Iran's total production of low-enriched uranium has risen by around 15 per cent since May to reach 2.8 tonnes, according to a restricted UN report.
The report, obtained by news agencies on Monday, said that the International Atomic Energy Agency (IAEA), a Vienna-based UN agency, remained concerned about possible activity in the Islamic Republic to develop a nuclear payload for a missile.
"Iran has estimated that, between February 9 2010 and August 20 2010 ... 22 kilogrammes or UF6 enriched up to 20 per cent has been produced" at its pilot fuel enrichment plant in Natanz, the report said.
The White House called the report "troubling" and said that it showed Tehran was still trying to develop a nuclear weapons capability.
"The IAEA's latest report on Iran again demonstrates that Iran is refusing to comply with its international nuclear obligations, and continues its effort to expand its nuclear program and move closer to a nuclear weapons capability," Tommy Vietor, the White House spokesman, said.
Despite four rounds of UN sanctions, Iran is continuing to enrich uranium at its plant in Natanz.
UN inspectors barred
The Islamic republic says it needs the 20 per cent enriched uranium for a research reactor that makes radioisotopes for medical purposes, but the West fears the material is ultimately intended for a nuclear weapon.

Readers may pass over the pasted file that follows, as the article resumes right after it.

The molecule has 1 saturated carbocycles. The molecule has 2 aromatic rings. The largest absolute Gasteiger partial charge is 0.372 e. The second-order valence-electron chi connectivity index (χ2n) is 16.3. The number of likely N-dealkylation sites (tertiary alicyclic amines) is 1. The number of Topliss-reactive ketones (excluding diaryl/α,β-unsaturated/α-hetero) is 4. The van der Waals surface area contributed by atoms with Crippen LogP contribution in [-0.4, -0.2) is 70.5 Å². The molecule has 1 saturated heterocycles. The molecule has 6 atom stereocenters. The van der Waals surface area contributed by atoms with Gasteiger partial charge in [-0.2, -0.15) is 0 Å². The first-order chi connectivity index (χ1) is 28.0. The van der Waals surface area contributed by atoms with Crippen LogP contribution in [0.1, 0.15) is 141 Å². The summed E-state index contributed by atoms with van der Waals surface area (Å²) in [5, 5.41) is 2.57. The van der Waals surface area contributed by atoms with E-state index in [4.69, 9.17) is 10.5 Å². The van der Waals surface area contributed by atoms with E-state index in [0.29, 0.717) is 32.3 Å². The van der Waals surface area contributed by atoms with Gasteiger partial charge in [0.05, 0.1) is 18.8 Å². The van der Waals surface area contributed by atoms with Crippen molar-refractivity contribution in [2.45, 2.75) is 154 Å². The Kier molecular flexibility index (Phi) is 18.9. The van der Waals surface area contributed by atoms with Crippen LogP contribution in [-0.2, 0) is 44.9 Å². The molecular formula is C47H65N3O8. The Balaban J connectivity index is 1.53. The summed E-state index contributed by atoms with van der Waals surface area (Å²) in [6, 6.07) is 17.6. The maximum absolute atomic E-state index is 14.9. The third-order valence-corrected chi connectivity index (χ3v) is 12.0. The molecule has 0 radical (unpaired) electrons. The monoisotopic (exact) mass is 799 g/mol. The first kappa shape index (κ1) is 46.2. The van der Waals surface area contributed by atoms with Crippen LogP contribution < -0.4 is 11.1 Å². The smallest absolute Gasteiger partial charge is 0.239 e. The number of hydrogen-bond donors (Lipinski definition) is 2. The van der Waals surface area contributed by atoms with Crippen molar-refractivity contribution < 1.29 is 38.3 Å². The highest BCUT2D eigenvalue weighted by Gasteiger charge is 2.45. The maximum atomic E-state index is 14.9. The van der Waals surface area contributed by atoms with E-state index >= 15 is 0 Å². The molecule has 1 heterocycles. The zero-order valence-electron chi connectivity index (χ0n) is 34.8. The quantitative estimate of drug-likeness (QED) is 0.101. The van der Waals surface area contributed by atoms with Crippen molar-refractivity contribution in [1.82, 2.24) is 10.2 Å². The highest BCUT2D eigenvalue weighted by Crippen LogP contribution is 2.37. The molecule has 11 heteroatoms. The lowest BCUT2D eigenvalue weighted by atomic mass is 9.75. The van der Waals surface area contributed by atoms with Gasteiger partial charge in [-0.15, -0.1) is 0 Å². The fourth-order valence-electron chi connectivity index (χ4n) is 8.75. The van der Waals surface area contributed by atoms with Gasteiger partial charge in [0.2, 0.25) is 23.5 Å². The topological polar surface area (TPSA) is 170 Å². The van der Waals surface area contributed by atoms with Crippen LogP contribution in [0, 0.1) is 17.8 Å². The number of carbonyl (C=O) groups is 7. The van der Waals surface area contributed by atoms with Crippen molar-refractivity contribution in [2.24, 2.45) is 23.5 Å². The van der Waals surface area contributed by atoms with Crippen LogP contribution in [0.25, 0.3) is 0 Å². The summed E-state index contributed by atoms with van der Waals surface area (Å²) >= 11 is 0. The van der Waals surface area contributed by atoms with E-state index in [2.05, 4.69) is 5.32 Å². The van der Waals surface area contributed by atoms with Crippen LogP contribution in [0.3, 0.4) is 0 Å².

Speaking to Al Jazeera from Tel Aviv, Meir Javedanfar, the author of The Nuclear Sphinx of Tehran, said: "Iran has now overcome the biggest hurdle in its enrichment process."
"The distance between 20 per cent, which can be used for both civilian and military [purposes], and 90 per cent enriched uranium, which is for military purposes only, is very small."
"[It] is much smaller than between three and a half per cent to 20 per cent."
The IAEA also voiced concern about what it called Iran's "repeated objection to the designation of experienced inspectors hampers the inspection process and detracts from the agency's ability to implement safeguards in Iran."
"[It] thereby detracts from the agency's capability to implement effective and efficient safeguards in Iran."
The complaint follows Iran's recent decision to strip two experienced inspectors of the right to monitor Tehran's nuclear activities after they reported undeclared nuclear experiments conducted by Tehran.
According to Iran, the reporting by the two experts was inaccurate. But the IAEA said it had "full confidence in the professionalism and impartiality of the inspectors concerned, as it has in all of its inspectors."
The report is being circulated to the IAEA's 35-nation board and to the UN Security Council.